Friday, March 1, 2024
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Expanding horizons

In an ever-changing job market, a group of local education innovators are inspiring the nation’s youth to explore diverse career paths

The fast-paced world, while a catalyst for progress, poses a daunting challenge, especially in the job market.

Nowadays, new jobs and industries emerge every few years, leaving the younger generation bewildered about their career choices.

While some societies adapt swiftly to these changes, others lag behind, clinging to traditional jobs of the past.

The Leading Lights campaign, a community outreach programme led by a local education-based marketplace which began this year, aims to confront these challenges head-on with its primary objective being to motivate youth to explore unconventional career choices.

Founder and chief learning officer of Mavensdotlive Goh Chai Li at the World Youth Development Forum in Beijing. PHOTO: MAVENSDDOTLIVE

Founder and chief learning officer of Mavensdotlive Goh Chai Li explained that Leading Lights strives to broaden young people’s understanding of career options and encourage them “to delve into new, fulfilling prospects for the future”.

The campaign, according to Goh, involves visiting schools across the Sultanate and conducting interactive two-hour sessions where industry professionals share their real-life experiences and offer valuable advice about their careers. It also includes activities designed to teach essential soft skills.

“While we can’t cover everything in those two hours, our aim is to kickstart the thinking process among teens. Many young individuals are uncertain about their future career paths, even up to university level, so it’s crucial to start this exploration at a young age,” she continued.

Referring to a comprehensive survey conducted among students across 41 countries in both 2000 and 2018, Goh, also known as CL, highlighted a concerning trend where a significant number of teenagers tend to focus on a limited set of popular careers.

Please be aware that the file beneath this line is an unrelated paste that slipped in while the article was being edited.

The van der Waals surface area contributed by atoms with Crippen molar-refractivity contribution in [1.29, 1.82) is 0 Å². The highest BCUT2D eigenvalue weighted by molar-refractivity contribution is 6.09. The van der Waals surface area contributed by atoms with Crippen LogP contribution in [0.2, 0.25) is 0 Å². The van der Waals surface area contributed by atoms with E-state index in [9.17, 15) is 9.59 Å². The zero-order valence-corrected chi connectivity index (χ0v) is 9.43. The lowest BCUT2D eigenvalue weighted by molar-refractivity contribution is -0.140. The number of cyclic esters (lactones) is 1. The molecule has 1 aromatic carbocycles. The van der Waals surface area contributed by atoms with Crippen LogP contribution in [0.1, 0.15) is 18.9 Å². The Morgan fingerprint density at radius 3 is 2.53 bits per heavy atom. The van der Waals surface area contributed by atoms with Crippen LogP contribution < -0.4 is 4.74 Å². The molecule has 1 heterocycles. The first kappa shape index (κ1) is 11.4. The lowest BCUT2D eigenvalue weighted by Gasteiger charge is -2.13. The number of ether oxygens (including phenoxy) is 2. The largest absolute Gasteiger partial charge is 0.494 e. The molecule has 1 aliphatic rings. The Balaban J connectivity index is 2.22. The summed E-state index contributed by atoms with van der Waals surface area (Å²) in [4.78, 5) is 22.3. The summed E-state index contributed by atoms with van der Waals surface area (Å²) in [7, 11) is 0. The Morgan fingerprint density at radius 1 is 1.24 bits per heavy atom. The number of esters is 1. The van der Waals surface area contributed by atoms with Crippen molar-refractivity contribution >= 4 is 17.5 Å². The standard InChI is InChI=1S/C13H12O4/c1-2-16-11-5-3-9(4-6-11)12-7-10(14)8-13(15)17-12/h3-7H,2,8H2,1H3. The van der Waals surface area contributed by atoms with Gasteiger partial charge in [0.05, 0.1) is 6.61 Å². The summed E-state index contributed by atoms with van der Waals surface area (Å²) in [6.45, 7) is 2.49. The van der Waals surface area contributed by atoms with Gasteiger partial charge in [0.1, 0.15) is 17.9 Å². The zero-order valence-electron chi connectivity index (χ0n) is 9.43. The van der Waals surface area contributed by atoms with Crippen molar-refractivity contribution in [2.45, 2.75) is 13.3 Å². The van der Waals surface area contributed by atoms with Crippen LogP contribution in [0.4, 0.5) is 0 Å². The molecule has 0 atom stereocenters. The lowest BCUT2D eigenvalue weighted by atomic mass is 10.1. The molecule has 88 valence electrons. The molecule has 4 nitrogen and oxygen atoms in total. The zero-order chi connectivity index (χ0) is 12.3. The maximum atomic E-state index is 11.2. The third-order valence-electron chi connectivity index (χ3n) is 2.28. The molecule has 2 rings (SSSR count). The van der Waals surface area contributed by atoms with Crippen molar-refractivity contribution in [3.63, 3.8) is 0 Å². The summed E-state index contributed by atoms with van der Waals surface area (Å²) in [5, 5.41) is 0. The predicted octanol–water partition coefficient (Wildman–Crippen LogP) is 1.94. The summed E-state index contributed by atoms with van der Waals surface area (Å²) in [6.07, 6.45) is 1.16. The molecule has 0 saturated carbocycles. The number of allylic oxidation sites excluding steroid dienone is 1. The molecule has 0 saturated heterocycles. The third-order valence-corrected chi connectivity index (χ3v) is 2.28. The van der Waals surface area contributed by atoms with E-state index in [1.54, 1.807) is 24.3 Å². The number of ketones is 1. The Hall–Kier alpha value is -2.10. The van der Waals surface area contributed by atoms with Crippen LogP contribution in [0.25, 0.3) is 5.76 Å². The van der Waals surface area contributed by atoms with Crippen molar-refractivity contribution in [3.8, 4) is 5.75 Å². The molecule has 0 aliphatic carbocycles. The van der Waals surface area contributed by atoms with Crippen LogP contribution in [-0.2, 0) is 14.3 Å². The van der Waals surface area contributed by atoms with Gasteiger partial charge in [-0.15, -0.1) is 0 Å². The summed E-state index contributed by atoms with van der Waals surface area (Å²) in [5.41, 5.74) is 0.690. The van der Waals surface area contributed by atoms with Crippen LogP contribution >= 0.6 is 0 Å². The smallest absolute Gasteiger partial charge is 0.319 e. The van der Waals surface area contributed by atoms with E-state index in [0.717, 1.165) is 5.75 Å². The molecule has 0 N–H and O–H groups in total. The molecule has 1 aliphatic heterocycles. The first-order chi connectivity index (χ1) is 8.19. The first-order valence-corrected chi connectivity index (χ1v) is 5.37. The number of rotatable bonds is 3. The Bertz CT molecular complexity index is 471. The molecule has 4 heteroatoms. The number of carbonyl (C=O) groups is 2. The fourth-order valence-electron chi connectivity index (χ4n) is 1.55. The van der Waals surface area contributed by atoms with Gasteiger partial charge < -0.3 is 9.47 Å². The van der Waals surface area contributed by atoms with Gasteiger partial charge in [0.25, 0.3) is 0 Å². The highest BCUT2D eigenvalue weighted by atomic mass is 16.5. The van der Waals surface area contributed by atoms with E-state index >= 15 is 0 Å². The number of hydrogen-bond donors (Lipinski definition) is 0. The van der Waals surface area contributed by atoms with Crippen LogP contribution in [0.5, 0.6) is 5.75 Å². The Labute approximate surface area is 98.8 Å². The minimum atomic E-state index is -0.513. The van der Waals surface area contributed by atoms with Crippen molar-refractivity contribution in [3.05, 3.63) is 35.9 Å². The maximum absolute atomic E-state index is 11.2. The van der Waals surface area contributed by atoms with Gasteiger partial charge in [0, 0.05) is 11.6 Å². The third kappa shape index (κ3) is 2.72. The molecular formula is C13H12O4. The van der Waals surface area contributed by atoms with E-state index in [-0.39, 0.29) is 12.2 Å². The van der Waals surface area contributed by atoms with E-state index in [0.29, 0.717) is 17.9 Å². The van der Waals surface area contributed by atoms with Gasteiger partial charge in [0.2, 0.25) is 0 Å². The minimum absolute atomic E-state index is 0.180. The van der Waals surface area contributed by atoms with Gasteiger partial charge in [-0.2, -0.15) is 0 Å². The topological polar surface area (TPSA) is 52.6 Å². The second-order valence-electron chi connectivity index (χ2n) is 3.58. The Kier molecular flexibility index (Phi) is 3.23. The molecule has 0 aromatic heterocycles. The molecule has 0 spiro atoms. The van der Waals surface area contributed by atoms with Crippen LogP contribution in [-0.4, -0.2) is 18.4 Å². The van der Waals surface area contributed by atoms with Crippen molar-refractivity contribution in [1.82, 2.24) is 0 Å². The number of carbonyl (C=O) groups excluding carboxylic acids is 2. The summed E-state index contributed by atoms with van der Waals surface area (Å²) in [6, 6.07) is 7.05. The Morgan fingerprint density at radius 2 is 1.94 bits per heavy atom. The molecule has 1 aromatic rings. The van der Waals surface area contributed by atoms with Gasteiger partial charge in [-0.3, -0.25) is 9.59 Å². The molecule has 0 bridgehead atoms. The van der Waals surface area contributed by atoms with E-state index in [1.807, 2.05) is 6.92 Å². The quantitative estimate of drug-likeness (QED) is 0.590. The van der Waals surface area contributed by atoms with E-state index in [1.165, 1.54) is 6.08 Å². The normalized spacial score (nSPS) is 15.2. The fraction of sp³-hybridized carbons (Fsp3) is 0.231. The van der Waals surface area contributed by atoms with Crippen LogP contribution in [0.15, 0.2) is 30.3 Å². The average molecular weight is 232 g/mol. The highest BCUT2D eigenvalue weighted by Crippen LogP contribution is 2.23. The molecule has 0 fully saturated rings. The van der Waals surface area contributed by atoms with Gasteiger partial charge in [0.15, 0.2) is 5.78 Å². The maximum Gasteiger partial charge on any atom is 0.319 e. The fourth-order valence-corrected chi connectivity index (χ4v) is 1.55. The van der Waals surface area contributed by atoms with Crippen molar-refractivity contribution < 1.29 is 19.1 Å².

Over nearly two decades, the research consistently indicated that an increasing number of teenagers aspire to pursue the same top 10 professions which were predominantly traditional roles like doctors and teachers.

“This shows teenagers need to learn about many more career choices. They need to think beyond just a small number of traditional jobs,” she explained.

Photos show Leading Lights members speaking to students during a campaign. PHOTOS: MAVENSDDOTLIVE
PHOTOS: MAVENSDDOTLIVE

The programme, she added, stresses the importance of exposing teenagers to a broader range of career opportunities, to equip them for the rapidly evolving job landscape of the future.

“Students need to understand which jobs are expanding and which ones are shrinking. Many are still drawn to professions that were popular in the past, unaware that some of these careers are declining or becoming automated,” she shared.

The former educator pointed out that students are also showing less interest in emerging careers in technology and green industries, despite their rapid growth and reduced likelihood of automation in these sectors.

“We must introduce students to the new career options on the horizon, expanding their perspective on employment. With knowledge of these emerging careers, students can make informed decisions, paving the way for brighter futures,” she continued.

Targeting students aged 16 to 25, the programme has successfully reached six schools, with plans to expand to more in the near future, Goh said.

ABOVE & BELOW: Students engage in activities. PHOTOS: MAVENSDDOTLIVE
PHOTOS: MAVENSDDOTLIVE

Its impact has resonated globally, earning recognition as one of the top hundred projects from 43 countries at the World Youth Development Forum held in Beijing recently.

This accolade, the 100 Excellence Action for Global Youth Development, underscores the campaign’s profound significance on an international level.

“We are committed to sustaining our initiative, and we already have schools waiting to be included in our programme. While our efforts are provided free of charge, we are actively seeking impact partners to provide funding, enabling this programme to progress further.”

Leading Lights aims to empower 5,000 students across 60 schools in 2024 with the ultimate goal of creating a positive impact on young lives, particularly during this crucial phase of career exploration. – Wardi Wasil

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